Australians are abandoning the traditional frothy for a big night on cider, with one-in-five people choosing the fermented drink as their beverage of choice, new research shows.
Cider drinkers are typically heavier drinkers than non-cider drinking colleagues and are university educated females, research by VicHealth shows.
Among cider drinkers aged under 30 years, 80 per cent drank five or more standard drinks in a single session at least once a year, compared with 67 per cent of non-cider drinkers.
One-in-three cider drinkers consumed more than 11 standard drinks in a single session, compared with 24 per cent of non-cider drinkers, the research shows.
But the majority of cider drinkers are also health conscious and would buy a low-alcohol option if one were available.
While cider only constitutes four per cent of the alcohol market, cider sales are growing fast, increasing by 30 per cent in 2011.
Sales of some cider brands increased by 300 per cent in 2012, with the drink now offered on tap at most licensed venues in Victoria.
Full-strength beer sales have declined by 13 per cent over the last decade.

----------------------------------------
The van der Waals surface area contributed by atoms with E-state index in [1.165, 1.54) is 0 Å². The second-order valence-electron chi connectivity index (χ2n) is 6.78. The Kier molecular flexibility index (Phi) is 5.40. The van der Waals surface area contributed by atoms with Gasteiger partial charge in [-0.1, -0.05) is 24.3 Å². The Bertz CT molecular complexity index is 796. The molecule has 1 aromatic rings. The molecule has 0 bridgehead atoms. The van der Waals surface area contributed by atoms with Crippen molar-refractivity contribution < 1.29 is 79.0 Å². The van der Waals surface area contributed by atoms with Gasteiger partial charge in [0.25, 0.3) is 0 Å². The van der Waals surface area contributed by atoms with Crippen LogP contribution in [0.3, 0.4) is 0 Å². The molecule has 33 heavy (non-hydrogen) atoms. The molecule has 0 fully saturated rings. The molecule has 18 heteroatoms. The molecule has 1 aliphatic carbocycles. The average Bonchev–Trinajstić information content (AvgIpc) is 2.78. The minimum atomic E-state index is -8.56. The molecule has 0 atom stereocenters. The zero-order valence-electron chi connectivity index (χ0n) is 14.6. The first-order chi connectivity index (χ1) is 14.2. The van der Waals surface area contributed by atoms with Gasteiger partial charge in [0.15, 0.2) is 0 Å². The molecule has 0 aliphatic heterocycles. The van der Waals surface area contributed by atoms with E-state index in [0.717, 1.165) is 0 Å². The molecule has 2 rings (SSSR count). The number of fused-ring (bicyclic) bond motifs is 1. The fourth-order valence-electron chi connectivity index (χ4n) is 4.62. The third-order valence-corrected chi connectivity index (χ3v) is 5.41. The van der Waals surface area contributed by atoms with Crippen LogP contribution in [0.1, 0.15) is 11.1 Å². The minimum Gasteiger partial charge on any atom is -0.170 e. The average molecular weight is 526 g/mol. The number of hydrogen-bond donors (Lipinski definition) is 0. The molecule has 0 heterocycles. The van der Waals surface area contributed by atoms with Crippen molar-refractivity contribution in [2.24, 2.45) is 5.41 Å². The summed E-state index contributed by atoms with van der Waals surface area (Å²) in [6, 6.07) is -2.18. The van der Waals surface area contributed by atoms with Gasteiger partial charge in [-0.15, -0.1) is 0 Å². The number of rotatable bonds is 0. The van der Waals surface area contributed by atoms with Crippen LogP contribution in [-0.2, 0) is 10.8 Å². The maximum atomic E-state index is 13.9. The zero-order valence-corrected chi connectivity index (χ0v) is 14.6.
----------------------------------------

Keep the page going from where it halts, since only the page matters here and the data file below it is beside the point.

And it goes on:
VicHealth CEO Jerril Rechter said health agencies are keeping a close eye on the cider phenomenon, with study showing young people are drinking it to excess.
"The most popular types of ciders, pear and apple, are currently subject to the Wine Equalisation Tax, which means there's little incentive for producers to make a low-alcohol option," she said.
"If all ciders were subject to a volumetric tax, like beer is, then we'd potentially see lower alcohol varieties on the market. The vast majority of cider lovers we surveyed say they would drink a low-alcohol option, but unfortunately, there is no light version widely available."
Ms Rechter said the survey showed there was a market for low-alcohol cider and it may reduce the incidence of heavy drinking.